I strongly believe food is usually worth what you pay for it (cheap food = not worth much). I struggle, however, with the moral implications of advocating a diet many people cannot "afford." This is a tricky subject. In the 1930's, Americans spent about a quarter of their income on food; today it's less than 10%. Part of me thinks we've become spoiled. We want (and expect to be able to get) cheap food so we can spend money on other things. It bothers me when people complain they can't afford "good" food, but then spend lots of money on eating out, new cars, vacations, etc. On the other hand, there are certainly people who can't afford much more than a grain-based diet. Pasta will always be way cheaper than grass-fed beef.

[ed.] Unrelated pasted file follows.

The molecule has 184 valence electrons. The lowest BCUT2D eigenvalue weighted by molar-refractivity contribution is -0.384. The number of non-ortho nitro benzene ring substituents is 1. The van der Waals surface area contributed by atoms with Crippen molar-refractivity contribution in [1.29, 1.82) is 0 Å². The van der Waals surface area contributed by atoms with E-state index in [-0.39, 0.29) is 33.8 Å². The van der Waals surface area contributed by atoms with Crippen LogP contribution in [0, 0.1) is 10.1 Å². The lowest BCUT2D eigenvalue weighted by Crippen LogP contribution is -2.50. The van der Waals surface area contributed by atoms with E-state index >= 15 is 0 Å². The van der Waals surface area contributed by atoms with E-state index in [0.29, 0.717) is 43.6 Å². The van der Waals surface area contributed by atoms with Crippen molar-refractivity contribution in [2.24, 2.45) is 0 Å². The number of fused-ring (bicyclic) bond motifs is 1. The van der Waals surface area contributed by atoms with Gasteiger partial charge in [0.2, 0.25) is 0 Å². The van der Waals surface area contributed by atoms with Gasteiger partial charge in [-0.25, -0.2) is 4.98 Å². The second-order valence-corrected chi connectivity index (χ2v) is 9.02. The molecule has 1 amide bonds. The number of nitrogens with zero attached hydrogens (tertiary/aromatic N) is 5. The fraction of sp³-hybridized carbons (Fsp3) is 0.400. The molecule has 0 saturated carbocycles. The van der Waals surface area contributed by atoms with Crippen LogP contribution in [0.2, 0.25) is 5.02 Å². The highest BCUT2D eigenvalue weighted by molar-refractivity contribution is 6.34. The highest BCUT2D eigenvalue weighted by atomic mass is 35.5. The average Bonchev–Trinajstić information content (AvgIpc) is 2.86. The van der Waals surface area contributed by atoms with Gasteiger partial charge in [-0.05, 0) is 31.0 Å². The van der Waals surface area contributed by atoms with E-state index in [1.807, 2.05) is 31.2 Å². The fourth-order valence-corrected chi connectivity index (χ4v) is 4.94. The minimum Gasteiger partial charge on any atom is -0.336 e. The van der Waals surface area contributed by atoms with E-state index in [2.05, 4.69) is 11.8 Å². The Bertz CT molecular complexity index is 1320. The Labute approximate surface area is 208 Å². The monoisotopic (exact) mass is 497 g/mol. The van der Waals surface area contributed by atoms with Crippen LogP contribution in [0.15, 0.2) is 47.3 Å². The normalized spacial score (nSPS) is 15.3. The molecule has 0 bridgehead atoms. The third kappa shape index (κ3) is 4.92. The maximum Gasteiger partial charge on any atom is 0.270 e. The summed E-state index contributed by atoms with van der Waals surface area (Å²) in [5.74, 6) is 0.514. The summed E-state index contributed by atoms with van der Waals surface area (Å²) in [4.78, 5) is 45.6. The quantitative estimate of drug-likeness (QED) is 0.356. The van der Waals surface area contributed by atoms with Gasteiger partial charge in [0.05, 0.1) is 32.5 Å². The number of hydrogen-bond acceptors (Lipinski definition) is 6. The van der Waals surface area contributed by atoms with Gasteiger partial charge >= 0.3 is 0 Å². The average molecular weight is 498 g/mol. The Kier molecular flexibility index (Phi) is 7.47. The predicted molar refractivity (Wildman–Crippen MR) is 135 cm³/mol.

There's a scene in the documentary "Food, Inc." that I can't shake. A family of four is talking about how expensive (non-organic) produce is vs. processed food. They get fast food every day, and their meal (breakfast or lunch, I think) comes out to $12 or so for four people. I immediately thought about all the healthy meals that can be made for $12 or less. Certainly time is a big issue that can't be ignored. But is good, real food really out of the reach of most people?
I think I spend about $50/week on food for myself. I have (non-primal) friends who say they spend less than $20. How much do you spend? How much do you think is reasonable? I'd love to get several perspectives on this.